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Thread: Anyone dealing with childhood depression?

  1. #1
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    Default Anyone dealing with childhood depression?

    Poor 9 yo dd is apparently struggling with this. She was in therapy last year, but it was not a good theraputic match, so we quit. School this year seemed better-she has made friends, etc. But when she started complaining of being tired all the time, of not being hungry, etc. I took her to her Dr. for a checkup. The Dr. said (after some private 1 on 1 time with her) that she is depressed, and needs therapy.

    And so, the search was on. I am having a dreadful time trying to find someone to treat her (her gender preference is part of the problem--she definitely wants a woman after our experience last year). We have no child physciatrists on our insurance plan, and all the other practitioners I've called on our plan (that have been recommended, at least) are full-up. I'm worried that she may need medication, which she won't be able to get from a non-MD.

    The biggest problem has been the time lapse. Poor girl doesn't understand what is taking me so long to find her someone to talk to (of course, I only discovered a couble of days ago that she didn't even realize we had to pay for this, and of course then I had to try to explain insurance to her) And we have had a couple of emotional episodes that suggests she really needs the help.

    Guess I know what I need to do, just am having a really hard time making it happen.

    Sigh.

    Lorraine

  2. #2
    sugarsue is offline INCIIDer - A Community Creator
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    Default Oh I'm so sorry

    We are not dealing with it but I worry about the future as my 5 yr old does struggle with some low self esteem and various other issues. I hope we can get a handle on it and that she learns some coping skills.

    I hope you find the perfect therapist for her and that she gets the help she needs and that you figure out the perfect plan for paying for it. I know that is a stressor for you too.

    BIG HUGS!

    Susan

  3. #3
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    mickey2 is offline INCIIDer - A Community Creator
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    Quote Originally Posted by 2ndtime
    Poor 9 yo dd is apparently struggling with this. She was in therapy last year, but it was not a good theraputic match, so we quit. School this year seemed better-she has made friends, etc. But when she started complaining of being tired all the time, of not being hungry, etc. I took her to her Dr. for a checkup. The Dr. said (after some private 1 on 1 time with her) that she is depressed, and needs therapy.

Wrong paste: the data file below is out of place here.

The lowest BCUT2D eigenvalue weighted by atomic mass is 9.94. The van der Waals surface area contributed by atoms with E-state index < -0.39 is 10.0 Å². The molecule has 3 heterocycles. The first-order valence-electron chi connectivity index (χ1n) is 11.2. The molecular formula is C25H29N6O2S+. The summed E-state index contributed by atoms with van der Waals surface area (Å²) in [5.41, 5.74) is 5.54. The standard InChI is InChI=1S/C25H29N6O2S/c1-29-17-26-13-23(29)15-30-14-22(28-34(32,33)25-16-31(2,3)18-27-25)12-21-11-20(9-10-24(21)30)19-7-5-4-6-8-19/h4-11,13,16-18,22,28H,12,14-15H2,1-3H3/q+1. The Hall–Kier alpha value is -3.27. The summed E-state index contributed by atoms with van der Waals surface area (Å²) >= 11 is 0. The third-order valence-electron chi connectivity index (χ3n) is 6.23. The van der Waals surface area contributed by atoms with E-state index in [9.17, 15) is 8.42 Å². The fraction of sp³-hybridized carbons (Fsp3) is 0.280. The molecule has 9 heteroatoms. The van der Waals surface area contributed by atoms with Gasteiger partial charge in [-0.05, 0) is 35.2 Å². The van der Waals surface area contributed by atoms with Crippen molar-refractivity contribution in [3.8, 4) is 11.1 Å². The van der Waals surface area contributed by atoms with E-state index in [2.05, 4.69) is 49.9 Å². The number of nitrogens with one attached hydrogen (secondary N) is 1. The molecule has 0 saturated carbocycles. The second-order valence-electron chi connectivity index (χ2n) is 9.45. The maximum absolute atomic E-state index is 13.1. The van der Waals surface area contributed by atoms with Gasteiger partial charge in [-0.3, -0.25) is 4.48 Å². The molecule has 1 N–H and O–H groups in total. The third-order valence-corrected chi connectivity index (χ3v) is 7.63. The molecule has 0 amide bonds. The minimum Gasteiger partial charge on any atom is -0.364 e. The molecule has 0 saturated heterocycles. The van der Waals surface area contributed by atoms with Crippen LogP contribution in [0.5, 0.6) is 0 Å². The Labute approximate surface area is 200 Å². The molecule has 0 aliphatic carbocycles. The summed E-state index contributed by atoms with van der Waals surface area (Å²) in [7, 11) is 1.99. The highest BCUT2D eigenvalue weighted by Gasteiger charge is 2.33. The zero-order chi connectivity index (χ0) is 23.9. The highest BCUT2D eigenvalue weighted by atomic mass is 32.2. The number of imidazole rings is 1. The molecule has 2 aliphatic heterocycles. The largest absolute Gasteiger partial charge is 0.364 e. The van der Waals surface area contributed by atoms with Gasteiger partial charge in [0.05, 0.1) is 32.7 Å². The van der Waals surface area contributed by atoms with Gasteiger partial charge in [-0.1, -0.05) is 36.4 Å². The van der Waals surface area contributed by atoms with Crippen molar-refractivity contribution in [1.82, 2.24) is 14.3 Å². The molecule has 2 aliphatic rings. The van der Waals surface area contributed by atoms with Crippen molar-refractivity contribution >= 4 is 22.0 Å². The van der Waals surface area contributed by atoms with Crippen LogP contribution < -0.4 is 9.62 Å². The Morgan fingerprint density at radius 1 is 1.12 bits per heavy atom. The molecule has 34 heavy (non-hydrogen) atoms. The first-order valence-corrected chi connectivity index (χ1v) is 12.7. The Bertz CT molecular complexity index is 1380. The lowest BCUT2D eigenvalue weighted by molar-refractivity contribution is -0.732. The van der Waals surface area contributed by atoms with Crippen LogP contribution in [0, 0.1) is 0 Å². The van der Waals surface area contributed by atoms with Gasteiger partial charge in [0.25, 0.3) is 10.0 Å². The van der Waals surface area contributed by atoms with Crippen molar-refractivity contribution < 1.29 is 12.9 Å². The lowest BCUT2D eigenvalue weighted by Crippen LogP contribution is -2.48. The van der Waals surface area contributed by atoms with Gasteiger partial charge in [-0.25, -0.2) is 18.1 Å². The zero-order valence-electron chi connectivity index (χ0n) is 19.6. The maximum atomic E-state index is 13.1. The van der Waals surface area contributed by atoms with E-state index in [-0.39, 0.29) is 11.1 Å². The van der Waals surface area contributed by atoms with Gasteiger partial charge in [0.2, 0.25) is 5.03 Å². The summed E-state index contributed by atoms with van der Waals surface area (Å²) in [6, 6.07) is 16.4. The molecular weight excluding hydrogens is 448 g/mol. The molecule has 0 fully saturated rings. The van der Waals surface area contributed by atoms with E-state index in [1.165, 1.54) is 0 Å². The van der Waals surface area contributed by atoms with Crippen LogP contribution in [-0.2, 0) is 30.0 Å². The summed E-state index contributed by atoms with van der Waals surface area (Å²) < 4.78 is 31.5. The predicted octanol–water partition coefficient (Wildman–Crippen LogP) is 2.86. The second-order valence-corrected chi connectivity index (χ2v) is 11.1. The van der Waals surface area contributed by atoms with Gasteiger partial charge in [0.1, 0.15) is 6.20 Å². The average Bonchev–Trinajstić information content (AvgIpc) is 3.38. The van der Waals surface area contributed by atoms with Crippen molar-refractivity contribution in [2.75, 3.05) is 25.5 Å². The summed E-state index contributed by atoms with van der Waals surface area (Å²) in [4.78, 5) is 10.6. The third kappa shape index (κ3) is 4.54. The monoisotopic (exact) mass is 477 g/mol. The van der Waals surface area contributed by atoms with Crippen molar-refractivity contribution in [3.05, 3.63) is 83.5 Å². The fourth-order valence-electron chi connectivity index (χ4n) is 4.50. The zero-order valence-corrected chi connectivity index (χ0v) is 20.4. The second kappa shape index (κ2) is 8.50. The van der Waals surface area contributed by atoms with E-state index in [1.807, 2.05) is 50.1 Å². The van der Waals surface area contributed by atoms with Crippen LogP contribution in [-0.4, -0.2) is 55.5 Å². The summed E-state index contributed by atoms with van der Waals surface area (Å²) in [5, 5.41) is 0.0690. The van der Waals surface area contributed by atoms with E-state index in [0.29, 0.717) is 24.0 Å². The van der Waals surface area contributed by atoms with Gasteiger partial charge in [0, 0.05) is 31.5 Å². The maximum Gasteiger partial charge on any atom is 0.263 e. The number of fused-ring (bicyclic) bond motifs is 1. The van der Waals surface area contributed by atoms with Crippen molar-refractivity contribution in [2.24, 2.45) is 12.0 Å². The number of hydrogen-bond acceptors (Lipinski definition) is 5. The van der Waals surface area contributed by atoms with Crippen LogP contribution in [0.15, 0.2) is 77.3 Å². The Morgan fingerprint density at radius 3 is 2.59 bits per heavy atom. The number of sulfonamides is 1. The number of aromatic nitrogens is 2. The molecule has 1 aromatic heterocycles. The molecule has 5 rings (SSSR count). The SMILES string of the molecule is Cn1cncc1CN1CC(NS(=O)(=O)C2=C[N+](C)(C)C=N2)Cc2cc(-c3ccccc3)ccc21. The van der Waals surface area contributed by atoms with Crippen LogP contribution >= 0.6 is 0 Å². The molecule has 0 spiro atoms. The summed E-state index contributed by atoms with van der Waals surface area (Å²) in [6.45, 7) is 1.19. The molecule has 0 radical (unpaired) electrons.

And so, the search was on. I am having a dreadful time trying to find someone to treat her (her gender preference is part of the problem--she definitely wants a woman after our experience last year). We have no child physciatrists on our insurance plan, and all the other practitioners I've called on our plan (that have been recommended, at least) are full-up. I'm worried that she may need medication, which she won't be able to get from a non-MD.

    The biggest problem has been the time lapse. Poor girl doesn't understand what is taking me so long to find her someone to talk to (of course, I only discovered a couble of days ago that she didn't even realize we had to pay for this, and of course then I had to try to explain insurance to her) And we have had a couple of emotional episodes that suggests she really needs the help.

    Guess I know what I need to do, just am having a really hard time making it happen.

    Sigh.

    Lorraine
    we have dealt with it and massive anxiety with my dss (now 16). his anxiety always makes his depression worse. my suggestion would be to find a counselor (even if just the school counselor), a social worker, etc to actually talk to while you continue to look for a psychiatrist.

    i will also warn you that very few drugs are safe for kids in this field. in fact some were yanked lastyear b/c they were linked to suicide. if you can find a couselor or the like that she will respond to and confide in, it may help to lessen her anxiety (if she has any) and thus decreasing her depression.

    if you do go the drug route, you really need a psychiatrist who specializes in children and knows the drug benefits/risks. i dont want to scare you at all...however, you did mention meds for a 5yo for depression...so i wanted to make sure you investigate them throughly and have an expert rx'ing them. hugs and keep us posted!!!

  4. #4
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    Default Glad to have your experience on meds...

    I am always reluctant to medicate my kids because most drugs are so poorly studied in kids. I figure I will try the counseling route first--if, at 9, she really needs medication, a good counselor should be able to tell me that, and refer us to someone who can rx (who will still be checked out even with a referral!)

    Thanks for your response--

    Lorraine

  5. #5
    ybab is offline INCIIDer - A Community Creator
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    Default Oh Lorraine...